Here is the first chapter of Willard Manus' "THE PIGSKIN RABBI,"
a comic novel about a young drop-out rabbi who becomes quarterback of the
New York Giants. Published recently by Breakaway Books, the book was hailed
as "a vastly entertaining fable" by the S.F. Chronicle. "Manus's
irreverent humor and fluent style will tickle the funny bones of sportrs
enthusiasts of all creeds, and will ignite the enthusiasm of defenders of
the underdog," said the Arizona Republic.
To order either hdbd ($23) or ppbk ($15) copies of THE PIGSKIN RABBI, click on Marketplace.
|The Pigskin Rabbi - Chapter 1|
See Shrdlu. See Shrdlu run. See Etoain Shrdlu, the Albino placekicker, boot a 54-yarder and win the game in the last three seconds.
See Homer Bloetcher, the 64-year-old, 267-pound scout for the New York Giants, nearly go bananas.
Homer had journeyed all the way to Holland to look Shrdlu over. That's Holland the country, not the tunnel. Homer had flown across the ocean to a foreign country in search of a kicker with a name like a Transylvanian curseword, an unknown kid whose background was equally bizarre, having snuck out of Albania and reached Amsterdam by clinging to the underbelly of a freight car for 72 hours. After they thawed him out and hosed him down, the Dutch police asked him his name.
"Etoain Shrdlu," he replied, adding: "I keek, I keek"
I Keek had been given asylum and a tryout with the Amsterdam Canallers of the new Intercontinental Football League, who discovered that he could indeed kick. He was able to punt and placekick with equal skill, driving the ball downfield with homing-pigeon accuracy. News of his golden toe had reached the Giants' head office and Homer was dispatched to find out if the stories were for real.
Homer had bitched mightily about the assignment, feeling it was a wild goose chase, but the club was desperate for a kicker, having lost their number one man, an Argentinian, to a groin pull (too much sex), and numbers two and three to cocaine and shotgun wounds, respectively. The Giants had tried out just about every available kicker in the country: prospects cut by other teams, former players now selling computers or tending bar. The club had even given a prisoner on Ryker's Island a try, a safecracker whose warden was willing to let him out on weekends.
None of these free agents could hack it though and the club had lost its first three games because of fickle feet. Homer had been ordered to find a kicker fast, no matter what his story was or how he spelled his name.
Homer was an ex-kicker himself, the last of the straight-ahead, American-style fieldgoal specialists. He had lasted l6 seasons in the NFL, playing defensive tackle as well until that infamous day in Chicago when the Bears mouse-trapped him ten straight times. It left him not only crippled but punchy, unable to remember the days of the week.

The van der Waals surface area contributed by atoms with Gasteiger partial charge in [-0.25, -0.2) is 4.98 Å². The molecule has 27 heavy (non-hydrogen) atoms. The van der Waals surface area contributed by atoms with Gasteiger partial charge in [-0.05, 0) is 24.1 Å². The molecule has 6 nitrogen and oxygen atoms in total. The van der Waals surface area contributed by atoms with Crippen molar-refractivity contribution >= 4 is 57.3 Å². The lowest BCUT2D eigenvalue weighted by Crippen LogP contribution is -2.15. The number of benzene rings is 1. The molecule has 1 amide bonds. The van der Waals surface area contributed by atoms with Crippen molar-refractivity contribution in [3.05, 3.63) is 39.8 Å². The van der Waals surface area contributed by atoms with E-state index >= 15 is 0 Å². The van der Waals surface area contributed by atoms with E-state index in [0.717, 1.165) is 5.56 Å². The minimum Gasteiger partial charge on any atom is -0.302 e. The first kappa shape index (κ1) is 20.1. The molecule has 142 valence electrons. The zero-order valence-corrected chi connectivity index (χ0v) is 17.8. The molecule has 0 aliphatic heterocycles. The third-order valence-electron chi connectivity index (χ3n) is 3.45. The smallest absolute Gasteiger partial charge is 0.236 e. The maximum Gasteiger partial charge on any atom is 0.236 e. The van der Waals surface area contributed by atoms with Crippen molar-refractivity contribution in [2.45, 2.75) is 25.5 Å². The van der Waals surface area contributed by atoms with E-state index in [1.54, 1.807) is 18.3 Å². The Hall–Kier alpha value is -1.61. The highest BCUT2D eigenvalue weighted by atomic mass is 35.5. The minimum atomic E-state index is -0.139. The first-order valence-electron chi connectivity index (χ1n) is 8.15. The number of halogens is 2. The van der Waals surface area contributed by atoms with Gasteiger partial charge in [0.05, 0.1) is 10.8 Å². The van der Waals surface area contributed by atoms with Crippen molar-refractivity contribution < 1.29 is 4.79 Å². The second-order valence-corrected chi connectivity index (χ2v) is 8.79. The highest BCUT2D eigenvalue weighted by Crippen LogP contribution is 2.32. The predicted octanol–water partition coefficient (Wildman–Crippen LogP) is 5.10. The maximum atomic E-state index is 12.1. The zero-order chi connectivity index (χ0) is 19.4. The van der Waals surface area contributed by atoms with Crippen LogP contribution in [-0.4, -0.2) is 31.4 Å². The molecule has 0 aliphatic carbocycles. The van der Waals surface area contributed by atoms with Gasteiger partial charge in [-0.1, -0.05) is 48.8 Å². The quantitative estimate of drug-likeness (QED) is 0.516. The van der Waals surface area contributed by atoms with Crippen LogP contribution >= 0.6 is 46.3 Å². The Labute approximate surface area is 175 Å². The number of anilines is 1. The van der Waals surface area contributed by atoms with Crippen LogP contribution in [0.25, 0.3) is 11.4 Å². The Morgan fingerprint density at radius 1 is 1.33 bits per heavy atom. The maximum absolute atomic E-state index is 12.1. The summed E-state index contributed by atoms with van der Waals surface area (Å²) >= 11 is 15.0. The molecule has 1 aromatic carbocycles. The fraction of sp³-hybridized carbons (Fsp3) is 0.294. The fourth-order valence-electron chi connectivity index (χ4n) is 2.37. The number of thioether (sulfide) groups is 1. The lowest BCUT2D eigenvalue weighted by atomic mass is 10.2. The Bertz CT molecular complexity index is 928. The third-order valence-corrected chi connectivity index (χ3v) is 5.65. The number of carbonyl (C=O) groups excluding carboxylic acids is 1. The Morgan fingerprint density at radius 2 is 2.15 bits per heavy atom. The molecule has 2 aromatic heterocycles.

In light of his serious physical and mental deficiencies, there was only one thing Homer could do: become a coach.
He'd soon be out on his ass, though, if he didn't find a kicker. The Swiss conglomerate HEN (Helvetia Enterprises Network) which had bought the Giants from the Mara family in the early part of the 21st century for a ton of francs, despite the team's four straight losing seasons, did not have much patience with failure. The Gnomes of Zurich expected the franchise to start winning and winning big or everyone running the show would have to go.
It was kinda loony (Homer thought) to pin your hopes on an albino placekicker playing in Holland for 175 guilders a week and all the herring he could eat. The big man's spirits sank even further when he got to the Canaller's ballpark, a shabby stadium with open seats on the outskirts of Amsterdam. Back home in Oklahoma they had high-school fields that were nicer spreads than this one.
Homer sighed plaintively as he limped his way to a seat, leaning on his hand-crutches as the warm September rain pelted down on the skimpy crowd. He sat under an umbrella, sipping Jack Daniels from a plastic cup as he watched a bush-league game played by U.S. army boys and NFL rejects, guys who couldn't even catch on in Canada.
Then he saw the albino go into action. The kid not only kicked off, punted and booted point-afters, but played quarterback as well, throwing passes with power and precision. Homer couldn't believe his eyes. The kid seemed like a natural--big, fast and strong, moving with ease and grace, completely comfortable out there, in command of the game, unbothered by the rain, enjoying what he was doing.
Homer put the duty-free bottle away and leaned forward, studying the albino intently. He felt his skin tingle, his heart kick over like an old diesel engine as the game went on. The kid was a magician. He threw bullets, kicked cloud-breakers, ran draws with sudden, explosive speed. And he was tough. The other team started pounding him, trying to hurt him, but he kept bouncing up, a big grin on his face, defiant and highspirited as ever. It made his opponents angry and wild, weaknesses which he exploited time and time again, coolly picking them apart with his passes and runs.